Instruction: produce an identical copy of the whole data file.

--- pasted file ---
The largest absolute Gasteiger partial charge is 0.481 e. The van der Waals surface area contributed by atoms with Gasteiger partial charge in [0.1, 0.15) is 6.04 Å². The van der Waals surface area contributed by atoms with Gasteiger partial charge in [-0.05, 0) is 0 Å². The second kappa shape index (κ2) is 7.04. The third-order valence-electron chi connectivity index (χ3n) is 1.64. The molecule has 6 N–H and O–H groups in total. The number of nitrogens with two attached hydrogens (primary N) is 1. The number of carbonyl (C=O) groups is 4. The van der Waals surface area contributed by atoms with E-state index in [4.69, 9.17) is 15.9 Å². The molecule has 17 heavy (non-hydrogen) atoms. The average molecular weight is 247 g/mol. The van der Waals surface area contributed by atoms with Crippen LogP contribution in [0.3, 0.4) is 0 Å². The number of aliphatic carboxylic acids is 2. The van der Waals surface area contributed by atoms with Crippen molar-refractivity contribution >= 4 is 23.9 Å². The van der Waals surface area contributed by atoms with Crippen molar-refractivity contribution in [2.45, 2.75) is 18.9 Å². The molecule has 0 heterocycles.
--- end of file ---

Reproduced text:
The largest absolute Gasteiger partial charge is 0.481 e. The van der Waals surface area contributed by atoms with Gasteiger partial charge in [0.1, 0.15) is 6.04 Å². The van der Waals surface area contributed by atoms with Gasteiger partial charge in [-0.05, 0) is 0 Å². The second kappa shape index (κ2) is 7.04. The third-order valence-electron chi connectivity index (χ3n) is 1.64. The molecule has 6 N–H and O–H groups in total. The number of nitrogens with two attached hydrogens (primary N) is 1. The number of carbonyl (C=O) groups is 4. The van der Waals surface area contributed by atoms with E-state index in [4.69, 9.17) is 15.9 Å². The molecule has 17 heavy (non-hydrogen) atoms. The average molecular weight is 247 g/mol. The van der Waals surface area contributed by atoms with Crippen LogP contribution in [0.3, 0.4) is 0 Å². The number of aliphatic carboxylic acids is 2. The van der Waals surface area contributed by atoms with Crippen molar-refractivity contribution >= 4 is 23.9 Å². The van der Waals surface area contributed by atoms with Crippen molar-refractivity contribution in [2.45, 2.75) is 18.9 Å². The molecule has 0 heterocycles.